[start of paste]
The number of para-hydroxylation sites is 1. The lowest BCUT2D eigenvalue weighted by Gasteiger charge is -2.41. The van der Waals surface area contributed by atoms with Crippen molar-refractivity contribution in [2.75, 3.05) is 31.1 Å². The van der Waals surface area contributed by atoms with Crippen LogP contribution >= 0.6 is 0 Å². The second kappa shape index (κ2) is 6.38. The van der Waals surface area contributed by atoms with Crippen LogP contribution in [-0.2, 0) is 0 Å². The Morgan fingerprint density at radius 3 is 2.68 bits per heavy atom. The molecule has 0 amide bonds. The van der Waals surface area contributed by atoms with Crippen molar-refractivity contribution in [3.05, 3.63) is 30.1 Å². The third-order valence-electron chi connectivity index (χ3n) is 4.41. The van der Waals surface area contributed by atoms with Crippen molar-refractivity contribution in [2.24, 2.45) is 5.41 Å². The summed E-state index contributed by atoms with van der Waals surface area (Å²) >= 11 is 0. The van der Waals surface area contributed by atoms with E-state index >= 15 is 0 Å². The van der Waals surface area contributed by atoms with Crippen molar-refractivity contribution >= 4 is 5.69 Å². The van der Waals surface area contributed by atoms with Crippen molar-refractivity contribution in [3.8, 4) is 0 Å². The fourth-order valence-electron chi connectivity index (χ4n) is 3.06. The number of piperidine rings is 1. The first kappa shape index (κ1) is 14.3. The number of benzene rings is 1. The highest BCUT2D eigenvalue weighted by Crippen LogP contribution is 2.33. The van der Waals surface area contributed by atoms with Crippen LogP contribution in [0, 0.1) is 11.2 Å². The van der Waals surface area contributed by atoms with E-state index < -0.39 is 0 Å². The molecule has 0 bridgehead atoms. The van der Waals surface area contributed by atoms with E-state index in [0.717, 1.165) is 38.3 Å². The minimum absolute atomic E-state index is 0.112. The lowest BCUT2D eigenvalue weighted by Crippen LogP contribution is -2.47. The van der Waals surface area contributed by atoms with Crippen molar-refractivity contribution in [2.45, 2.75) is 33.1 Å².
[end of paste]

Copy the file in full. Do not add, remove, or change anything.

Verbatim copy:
The number of para-hydroxylation sites is 1. The lowest BCUT2D eigenvalue weighted by Gasteiger charge is -2.41. The van der Waals surface area contributed by atoms with Crippen molar-refractivity contribution in [2.75, 3.05) is 31.1 Å². The van der Waals surface area contributed by atoms with Crippen LogP contribution >= 0.6 is 0 Å². The second kappa shape index (κ2) is 6.38. The van der Waals surface area contributed by atoms with Crippen LogP contribution in [-0.2, 0) is 0 Å². The Morgan fingerprint density at radius 3 is 2.68 bits per heavy atom. The molecule has 0 amide bonds. The van der Waals surface area contributed by atoms with Crippen molar-refractivity contribution in [3.05, 3.63) is 30.1 Å². The third-order valence-electron chi connectivity index (χ3n) is 4.41. The van der Waals surface area contributed by atoms with Crippen molar-refractivity contribution in [2.24, 2.45) is 5.41 Å². The summed E-state index contributed by atoms with van der Waals surface area (Å²) >= 11 is 0. The van der Waals surface area contributed by atoms with E-state index >= 15 is 0 Å². The van der Waals surface area contributed by atoms with Crippen molar-refractivity contribution >= 4 is 5.69 Å². The van der Waals surface area contributed by atoms with Crippen molar-refractivity contribution in [3.8, 4) is 0 Å². The fourth-order valence-electron chi connectivity index (χ4n) is 3.06. The number of piperidine rings is 1. The first kappa shape index (κ1) is 14.3. The number of benzene rings is 1. The highest BCUT2D eigenvalue weighted by Crippen LogP contribution is 2.33. The van der Waals surface area contributed by atoms with Crippen LogP contribution in [0, 0.1) is 11.2 Å². The van der Waals surface area contributed by atoms with E-state index < -0.39 is 0 Å². The molecule has 0 bridgehead atoms. The van der Waals surface area contributed by atoms with E-state index in [0.717, 1.165) is 38.3 Å². The minimum absolute atomic E-state index is 0.112. The lowest BCUT2D eigenvalue weighted by Crippen LogP contribution is -2.47. The van der Waals surface area contributed by atoms with Crippen molar-refractivity contribution in [2.45, 2.75) is 33.1 Å².